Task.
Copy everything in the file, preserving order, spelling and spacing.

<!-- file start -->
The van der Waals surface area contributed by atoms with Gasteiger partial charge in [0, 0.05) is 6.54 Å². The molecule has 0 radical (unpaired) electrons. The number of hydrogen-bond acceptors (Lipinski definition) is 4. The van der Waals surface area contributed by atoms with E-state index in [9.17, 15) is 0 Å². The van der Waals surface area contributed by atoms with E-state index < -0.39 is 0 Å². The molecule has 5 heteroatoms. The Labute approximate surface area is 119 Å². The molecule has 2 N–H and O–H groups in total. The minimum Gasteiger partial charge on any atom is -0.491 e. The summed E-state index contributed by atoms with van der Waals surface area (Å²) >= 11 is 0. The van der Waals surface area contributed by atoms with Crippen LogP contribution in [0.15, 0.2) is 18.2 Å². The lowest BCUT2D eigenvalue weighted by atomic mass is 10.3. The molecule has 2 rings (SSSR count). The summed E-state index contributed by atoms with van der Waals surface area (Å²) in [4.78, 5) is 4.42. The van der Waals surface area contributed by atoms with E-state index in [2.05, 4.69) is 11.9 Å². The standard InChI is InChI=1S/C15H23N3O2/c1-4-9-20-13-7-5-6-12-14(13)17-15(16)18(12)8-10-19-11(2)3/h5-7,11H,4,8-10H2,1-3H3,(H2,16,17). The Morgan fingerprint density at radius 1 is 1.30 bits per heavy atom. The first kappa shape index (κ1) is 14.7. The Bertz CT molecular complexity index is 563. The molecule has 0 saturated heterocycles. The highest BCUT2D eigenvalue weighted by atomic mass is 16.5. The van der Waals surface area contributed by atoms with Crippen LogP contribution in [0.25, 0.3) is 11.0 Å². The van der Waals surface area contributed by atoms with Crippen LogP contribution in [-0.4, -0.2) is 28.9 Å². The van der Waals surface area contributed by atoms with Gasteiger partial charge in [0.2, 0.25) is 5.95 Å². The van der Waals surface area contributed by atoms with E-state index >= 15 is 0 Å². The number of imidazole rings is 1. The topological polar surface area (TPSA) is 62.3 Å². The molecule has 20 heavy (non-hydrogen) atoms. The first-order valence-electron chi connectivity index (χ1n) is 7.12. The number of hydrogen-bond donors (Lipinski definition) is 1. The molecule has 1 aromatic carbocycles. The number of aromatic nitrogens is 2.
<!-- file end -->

The van der Waals surface area contributed by atoms with Gasteiger partial charge in [0, 0.05) is 6.54 Å². The molecule has 0 radical (unpaired) electrons. The number of hydrogen-bond acceptors (Lipinski definition) is 4. The van der Waals surface area contributed by atoms with E-state index in [9.17, 15) is 0 Å². The van der Waals surface area contributed by atoms with E-state index < -0.39 is 0 Å². The molecule has 5 heteroatoms. The Labute approximate surface area is 119 Å². The molecule has 2 N–H and O–H groups in total. The minimum Gasteiger partial charge on any atom is -0.491 e. The summed E-state index contributed by atoms with van der Waals surface area (Å²) >= 11 is 0. The van der Waals surface area contributed by atoms with Crippen LogP contribution in [0.15, 0.2) is 18.2 Å². The lowest BCUT2D eigenvalue weighted by atomic mass is 10.3. The molecule has 2 rings (SSSR count). The summed E-state index contributed by atoms with van der Waals surface area (Å²) in [4.78, 5) is 4.42. The van der Waals surface area contributed by atoms with E-state index in [2.05, 4.69) is 11.9 Å². The standard InChI is InChI=1S/C15H23N3O2/c1-4-9-20-13-7-5-6-12-14(13)17-15(16)18(12)8-10-19-11(2)3/h5-7,11H,4,8-10H2,1-3H3,(H2,16,17). The Morgan fingerprint density at radius 1 is 1.30 bits per heavy atom. The first kappa shape index (κ1) is 14.7. The Bertz CT molecular complexity index is 563. The molecule has 0 saturated heterocycles. The highest BCUT2D eigenvalue weighted by atomic mass is 16.5. The van der Waals surface area contributed by atoms with Crippen LogP contribution in [0.25, 0.3) is 11.0 Å². The van der Waals surface area contributed by atoms with Crippen LogP contribution in [-0.4, -0.2) is 28.9 Å². The van der Waals surface area contributed by atoms with Gasteiger partial charge in [0.2, 0.25) is 5.95 Å². The van der Waals surface area contributed by atoms with E-state index >= 15 is 0 Å². The number of imidazole rings is 1. The topological polar surface area (TPSA) is 62.3 Å². The molecule has 20 heavy (non-hydrogen) atoms. The first-order valence-electron chi connectivity index (χ1n) is 7.12. The number of hydrogen-bond donors (Lipinski definition) is 1. The molecule has 1 aromatic carbocycles. The number of aromatic nitrogens is 2.